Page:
How To Tell If You Have Scoliosis

Table of Contents

  1. What is Scoliosis?
  2. Signs of Scoliosis
  3. Diagnosis
  4. Severity of Scoliosis
  5. Did You Know?
  6. Treatment of Scoliosis
  7. Takeaway


What is Scoliosis?

Medical condition where the spine curves sideways is a signs of scoliosis. A person with scoliosis either has a C- or S-shaped curved spine. Scoliosis can sometimes be linked to muscular dystrophy, cerebral palsy, birth defect, and spina bifida. The structural curve of a patient who has scoliosis is permanent and can be caused by another condition. On the other hand, a nonstructural curve is only temporary and can disappear in due time.

Signs of Scoliosis

Uneven shoulders blades: one shoulder is prominently higher than the other one.

The spine line is not straight.

Uneven waist angle: there is a gap between the arm to the trunk and is wider on one side.

The head is not centered on the body.

One hip is more prominent than the other hip.

You can conduct an X-ray or perform a Forward Bend Test, also called as “Adam’s Test” to detect for possible scoliosis.


Around eighty percent of patients are diagnosed with Idiopathic Scoliosis. These signs of Scoliosis is more commonly diagnosed in children between ten to fifteen years old. Idiopathic Scoliosis can be classified into three:

Infantile: 0 to 3 years old
Juvenile: 4 to 9 years old
Adolescent: 10 years old until their teen years

12 to 21 percent of Idiopathic Scoliosis occurs in children between 3 to 10 years old, and less than one percent in infants. Girls have ten times more chances of curve progression.

Severity of Scoliosis

An Angle of the Trunk Rotation (ATR) is the tool used to determine the extent and severity of the spinal curve. ATR is usually being measured in degrees.

Mild Scoliosis: Less than 20 degrees
Moderate Scoliosis: Between 25 to 70 degrees
Severe Scoliosis: More than 70 degrees
Very Severe Scoliosis: Over 100 degrees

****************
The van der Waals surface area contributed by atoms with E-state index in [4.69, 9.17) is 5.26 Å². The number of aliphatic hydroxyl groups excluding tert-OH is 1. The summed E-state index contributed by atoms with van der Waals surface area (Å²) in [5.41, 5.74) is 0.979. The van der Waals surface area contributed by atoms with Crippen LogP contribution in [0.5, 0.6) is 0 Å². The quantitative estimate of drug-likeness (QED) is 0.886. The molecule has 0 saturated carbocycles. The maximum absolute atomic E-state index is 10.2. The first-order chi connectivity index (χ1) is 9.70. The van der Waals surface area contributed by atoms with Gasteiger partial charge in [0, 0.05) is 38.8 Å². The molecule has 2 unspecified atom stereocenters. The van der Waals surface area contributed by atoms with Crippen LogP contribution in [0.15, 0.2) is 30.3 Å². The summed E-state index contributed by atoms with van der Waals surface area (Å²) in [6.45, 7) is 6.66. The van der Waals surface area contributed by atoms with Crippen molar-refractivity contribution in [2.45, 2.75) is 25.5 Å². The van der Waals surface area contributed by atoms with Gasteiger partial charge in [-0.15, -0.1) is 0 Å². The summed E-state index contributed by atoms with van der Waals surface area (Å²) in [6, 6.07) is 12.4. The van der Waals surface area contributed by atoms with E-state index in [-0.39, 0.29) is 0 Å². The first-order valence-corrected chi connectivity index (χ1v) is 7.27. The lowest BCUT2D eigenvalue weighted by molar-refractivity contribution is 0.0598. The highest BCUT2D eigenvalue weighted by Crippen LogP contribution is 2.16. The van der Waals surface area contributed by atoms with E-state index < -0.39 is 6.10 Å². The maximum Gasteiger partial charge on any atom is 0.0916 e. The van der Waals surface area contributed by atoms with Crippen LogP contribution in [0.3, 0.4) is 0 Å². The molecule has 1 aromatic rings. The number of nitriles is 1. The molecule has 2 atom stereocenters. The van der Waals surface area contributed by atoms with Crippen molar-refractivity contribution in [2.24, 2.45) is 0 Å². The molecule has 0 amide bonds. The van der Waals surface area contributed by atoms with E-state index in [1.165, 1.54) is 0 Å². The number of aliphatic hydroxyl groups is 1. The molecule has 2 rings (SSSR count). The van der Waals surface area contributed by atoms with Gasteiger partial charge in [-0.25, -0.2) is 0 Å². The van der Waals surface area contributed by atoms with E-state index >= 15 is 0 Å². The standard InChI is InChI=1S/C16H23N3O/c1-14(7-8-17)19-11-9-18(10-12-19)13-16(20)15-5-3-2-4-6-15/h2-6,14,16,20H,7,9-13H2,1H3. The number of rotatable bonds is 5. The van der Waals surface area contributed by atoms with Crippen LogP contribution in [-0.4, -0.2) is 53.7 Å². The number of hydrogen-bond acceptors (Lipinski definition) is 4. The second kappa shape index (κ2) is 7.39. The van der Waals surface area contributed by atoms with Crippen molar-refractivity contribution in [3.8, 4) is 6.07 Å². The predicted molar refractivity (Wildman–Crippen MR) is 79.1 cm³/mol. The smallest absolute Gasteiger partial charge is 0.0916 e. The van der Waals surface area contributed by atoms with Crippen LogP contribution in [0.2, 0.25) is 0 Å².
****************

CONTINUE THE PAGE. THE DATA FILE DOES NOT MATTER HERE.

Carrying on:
See also: Learn more about Scoliosis


Did You Know?

About two to three percent of the population worldwide is affected by Scoliosis and that’s about six million people in the United States.

Around ten percent of adolescents acquire a certain degree of Scoliosis but only less than one percent develop Scoliosis that would require treatment.

Approximately twenty percent develop these signs of Scoliosis among people with relatives who have the same condition.


Treatment of Scoliosis

The treatment of scoliosis would be based on the age of the patient, the size of the curves, and the risk of progression. Here are three ways of treating scoliosis.

Braces: Braces can be used to delay scoliosis. However, it cannot reverse the effect of scoliosis.
Surgery: For most severe cases, patients can opt for surgery in order to help straighten the spine. But if you choose this treatment, there are risks and after effects that you should consider. Your doctor can thoroughly explain this to you.
Rehabilitation: Exercising, stretching, and practicing good posture techniques are great ways to reduce and delay spine curvature.


Living with Scoliosis is not easy. Aside from an immense amount of pain, you won’t be able to do a lot of activities. In some severe cases, it can even hinder you from living your life to the fullest. However, you don’t have to face that pain alone. If you live in New Jersey, or anywhere near NJ, there is a pain management specialist who can help you manage your lower back pain. Dr. Ronak Patel is an expert when it comes to pain management.

To schedule an appointment, you can call him at (609) 269-4451 or click here.

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